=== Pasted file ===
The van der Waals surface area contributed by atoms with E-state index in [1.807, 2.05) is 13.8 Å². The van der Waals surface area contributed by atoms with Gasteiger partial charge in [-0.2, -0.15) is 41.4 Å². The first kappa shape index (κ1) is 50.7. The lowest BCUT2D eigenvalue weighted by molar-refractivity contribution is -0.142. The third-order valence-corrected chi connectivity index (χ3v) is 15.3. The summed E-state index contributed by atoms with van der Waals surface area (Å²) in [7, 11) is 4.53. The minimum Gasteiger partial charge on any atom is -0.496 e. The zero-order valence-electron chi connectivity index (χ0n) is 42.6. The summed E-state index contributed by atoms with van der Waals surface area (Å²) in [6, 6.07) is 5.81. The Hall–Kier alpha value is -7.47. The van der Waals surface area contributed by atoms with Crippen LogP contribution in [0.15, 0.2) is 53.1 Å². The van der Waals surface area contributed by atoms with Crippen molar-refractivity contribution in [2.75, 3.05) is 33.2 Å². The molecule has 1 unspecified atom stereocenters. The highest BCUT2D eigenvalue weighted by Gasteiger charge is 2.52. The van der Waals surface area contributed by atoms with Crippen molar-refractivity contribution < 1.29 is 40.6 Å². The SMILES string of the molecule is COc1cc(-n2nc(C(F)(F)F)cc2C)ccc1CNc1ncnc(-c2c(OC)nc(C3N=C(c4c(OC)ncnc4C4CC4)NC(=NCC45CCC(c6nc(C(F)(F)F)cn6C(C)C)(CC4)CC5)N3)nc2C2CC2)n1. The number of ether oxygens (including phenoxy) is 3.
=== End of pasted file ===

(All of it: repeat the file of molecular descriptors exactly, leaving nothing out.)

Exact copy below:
The van der Waals surface area contributed by atoms with E-state index in [1.807, 2.05) is 13.8 Å². The van der Waals surface area contributed by atoms with Gasteiger partial charge in [-0.2, -0.15) is 41.4 Å². The first kappa shape index (κ1) is 50.7. The lowest BCUT2D eigenvalue weighted by molar-refractivity contribution is -0.142. The third-order valence-corrected chi connectivity index (χ3v) is 15.3. The summed E-state index contributed by atoms with van der Waals surface area (Å²) in [7, 11) is 4.53. The minimum Gasteiger partial charge on any atom is -0.496 e. The zero-order valence-electron chi connectivity index (χ0n) is 42.6. The summed E-state index contributed by atoms with van der Waals surface area (Å²) in [6, 6.07) is 5.81. The Hall–Kier alpha value is -7.47. The van der Waals surface area contributed by atoms with Crippen LogP contribution in [0.15, 0.2) is 53.1 Å². The van der Waals surface area contributed by atoms with Crippen molar-refractivity contribution in [2.75, 3.05) is 33.2 Å². The molecule has 1 unspecified atom stereocenters. The highest BCUT2D eigenvalue weighted by Gasteiger charge is 2.52. The van der Waals surface area contributed by atoms with Crippen molar-refractivity contribution < 1.29 is 40.6 Å². The SMILES string of the molecule is COc1cc(-n2nc(C(F)(F)F)cc2C)ccc1CNc1ncnc(-c2c(OC)nc(C3N=C(c4c(OC)ncnc4C4CC4)NC(=NCC45CCC(c6nc(C(F)(F)F)cn6C(C)C)(CC4)CC5)N3)nc2C2CC2)n1. The number of ether oxygens (including phenoxy) is 3.